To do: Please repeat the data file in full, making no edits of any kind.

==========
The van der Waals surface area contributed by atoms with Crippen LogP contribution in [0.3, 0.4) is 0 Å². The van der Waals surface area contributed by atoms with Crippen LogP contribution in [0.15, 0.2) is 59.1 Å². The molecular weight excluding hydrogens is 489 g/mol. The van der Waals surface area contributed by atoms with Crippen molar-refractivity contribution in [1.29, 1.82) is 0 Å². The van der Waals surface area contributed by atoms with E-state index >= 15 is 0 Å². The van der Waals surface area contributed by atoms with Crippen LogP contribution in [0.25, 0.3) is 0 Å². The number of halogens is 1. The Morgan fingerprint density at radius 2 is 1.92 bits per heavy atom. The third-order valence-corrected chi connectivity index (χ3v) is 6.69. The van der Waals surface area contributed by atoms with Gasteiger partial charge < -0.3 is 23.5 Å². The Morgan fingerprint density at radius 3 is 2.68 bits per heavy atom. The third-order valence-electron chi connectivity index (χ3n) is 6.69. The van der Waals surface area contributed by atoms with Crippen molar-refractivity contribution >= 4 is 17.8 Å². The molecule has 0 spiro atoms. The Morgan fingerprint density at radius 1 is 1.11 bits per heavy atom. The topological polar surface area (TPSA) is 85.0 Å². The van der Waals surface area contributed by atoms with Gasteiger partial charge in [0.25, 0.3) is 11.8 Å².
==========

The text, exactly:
The van der Waals surface area contributed by atoms with Crippen LogP contribution in [0.3, 0.4) is 0 Å². The van der Waals surface area contributed by atoms with Crippen LogP contribution in [0.15, 0.2) is 59.1 Å². The molecular weight excluding hydrogens is 489 g/mol. The van der Waals surface area contributed by atoms with Crippen molar-refractivity contribution in [1.29, 1.82) is 0 Å². The van der Waals surface area contributed by atoms with E-state index >= 15 is 0 Å². The van der Waals surface area contributed by atoms with Crippen LogP contribution in [0.25, 0.3) is 0 Å². The number of halogens is 1. The Morgan fingerprint density at radius 2 is 1.92 bits per heavy atom. The third-order valence-corrected chi connectivity index (χ3v) is 6.69. The van der Waals surface area contributed by atoms with Gasteiger partial charge < -0.3 is 23.5 Å². The Morgan fingerprint density at radius 3 is 2.68 bits per heavy atom. The third-order valence-electron chi connectivity index (χ3n) is 6.69. The van der Waals surface area contributed by atoms with Crippen molar-refractivity contribution >= 4 is 17.8 Å². The molecule has 0 spiro atoms. The Morgan fingerprint density at radius 1 is 1.11 bits per heavy atom. The topological polar surface area (TPSA) is 85.0 Å². The van der Waals surface area contributed by atoms with Gasteiger partial charge in [0.25, 0.3) is 11.8 Å².